My initial plan was to practice, but my wrist is acting up today, so I think I may take a day off so it doesn’t hurt so much. This weekend’s agenda will feature my good friend Lisa Espinosa, of the Amani String Quartet, in a graduate cello recital. I have a church gig, and that’s about it. Should be wonderful.

And, for better or worse, I sent in an application for another summer festival. This one is particularly competitive, so we’ll see how it goes. I know they received my application because the application fee has been applied! Wish me luck, and I wish you the best of Fridays and weekends.


Nightly thoughts before bed – double bass recitals, and book recommendations from KOS

Today has been productive!  Who knew?  The definite highlight of the day was, oddly enough, a double bass recital.  Truly, I was taken aback at what a truly talented and dedicated bassist can do.  Everything about the recital was great – my friend/colleague picked great repertoire; a transcription of a Vaughn Williams suite for cello and piano, a Prokofiev quintet with oboe, clarinet, 2 violins, and bass, and a concerto by the Paganini of the bass, Giovanni Bottesini.  Until today, Bottesini was not a composer I’d ever heard.  I highly recommend his works; if on a technical level he is the Paganini of the double bass, his style reeks of Verdi.  It’s glorious; the concerto I listened to could easily have passed for a transcription of an opera sequence.  What great music.  In addition, the technical abilities were incredible, the intonation (even in the notes at the end of the fingerboard) was spot on, the phrasing was sensitive, tempi seemed organic….Even the flow of the recital paced well; between stage transitions (bass/piano to quintet and back again), prepared text that covered the length of the stage crew’s work.  It was funny, casual, interesting, and sincere.  I’m really glad I ended up going this afternoon.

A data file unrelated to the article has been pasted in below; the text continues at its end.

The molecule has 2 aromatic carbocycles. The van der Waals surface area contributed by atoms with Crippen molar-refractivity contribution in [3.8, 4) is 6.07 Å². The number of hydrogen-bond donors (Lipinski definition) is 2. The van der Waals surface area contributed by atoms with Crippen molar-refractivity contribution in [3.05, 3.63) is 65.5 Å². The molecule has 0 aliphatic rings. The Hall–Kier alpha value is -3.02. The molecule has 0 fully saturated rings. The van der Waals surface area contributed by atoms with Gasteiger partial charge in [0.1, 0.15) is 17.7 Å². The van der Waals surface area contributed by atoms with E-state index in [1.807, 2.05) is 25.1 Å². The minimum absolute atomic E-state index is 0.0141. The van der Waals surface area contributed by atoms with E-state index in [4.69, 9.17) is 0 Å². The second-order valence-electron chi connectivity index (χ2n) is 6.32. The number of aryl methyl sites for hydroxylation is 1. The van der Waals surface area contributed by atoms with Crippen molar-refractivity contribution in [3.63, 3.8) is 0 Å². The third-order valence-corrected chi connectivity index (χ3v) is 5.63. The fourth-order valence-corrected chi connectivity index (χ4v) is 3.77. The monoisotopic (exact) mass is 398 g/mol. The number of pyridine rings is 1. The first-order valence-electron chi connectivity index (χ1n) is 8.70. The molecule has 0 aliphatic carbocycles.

On a side note, I do try to keep track of the world outside of music as well, and I came across a great article at DailyKOS.  From the introduction:

What do you think of when you hear the phrase “fantasy novel”?  Does it bring to mind vast kingdoms beneath an autumn sun? Lands where elves, dwarves, and other elder races live side by side with men? Does it make you think of dragons? Are there wizards in the story, or artifacts and weapons imbued with power from some bygone age?